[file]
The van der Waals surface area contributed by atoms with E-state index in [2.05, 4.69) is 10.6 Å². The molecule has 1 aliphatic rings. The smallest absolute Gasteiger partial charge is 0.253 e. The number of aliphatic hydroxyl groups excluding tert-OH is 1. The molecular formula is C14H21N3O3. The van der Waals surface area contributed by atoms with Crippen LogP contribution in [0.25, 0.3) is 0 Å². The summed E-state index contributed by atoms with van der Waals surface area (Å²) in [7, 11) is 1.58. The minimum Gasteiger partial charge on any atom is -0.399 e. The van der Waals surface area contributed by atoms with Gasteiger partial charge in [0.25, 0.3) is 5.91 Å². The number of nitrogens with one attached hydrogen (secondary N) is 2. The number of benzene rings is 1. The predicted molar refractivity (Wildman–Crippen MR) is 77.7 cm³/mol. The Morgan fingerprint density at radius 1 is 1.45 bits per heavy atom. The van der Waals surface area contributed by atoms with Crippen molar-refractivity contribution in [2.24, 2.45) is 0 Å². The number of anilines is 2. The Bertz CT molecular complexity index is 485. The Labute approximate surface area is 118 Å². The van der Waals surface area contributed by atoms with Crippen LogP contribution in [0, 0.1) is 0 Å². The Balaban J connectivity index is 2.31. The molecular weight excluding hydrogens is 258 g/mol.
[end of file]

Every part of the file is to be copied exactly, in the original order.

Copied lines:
The van der Waals surface area contributed by atoms with E-state index in [2.05, 4.69) is 10.6 Å². The molecule has 1 aliphatic rings. The smallest absolute Gasteiger partial charge is 0.253 e. The number of aliphatic hydroxyl groups excluding tert-OH is 1. The molecular formula is C14H21N3O3. The van der Waals surface area contributed by atoms with Crippen LogP contribution in [0.25, 0.3) is 0 Å². The summed E-state index contributed by atoms with van der Waals surface area (Å²) in [7, 11) is 1.58. The minimum Gasteiger partial charge on any atom is -0.399 e. The van der Waals surface area contributed by atoms with Gasteiger partial charge in [0.25, 0.3) is 5.91 Å². The number of nitrogens with one attached hydrogen (secondary N) is 2. The number of benzene rings is 1. The predicted molar refractivity (Wildman–Crippen MR) is 77.7 cm³/mol. The Morgan fingerprint density at radius 1 is 1.45 bits per heavy atom. The van der Waals surface area contributed by atoms with Crippen molar-refractivity contribution in [2.24, 2.45) is 0 Å². The number of anilines is 2. The Bertz CT molecular complexity index is 485. The Labute approximate surface area is 118 Å². The van der Waals surface area contributed by atoms with Crippen LogP contribution in [0, 0.1) is 0 Å². The Balaban J connectivity index is 2.31. The molecular weight excluding hydrogens is 258 g/mol.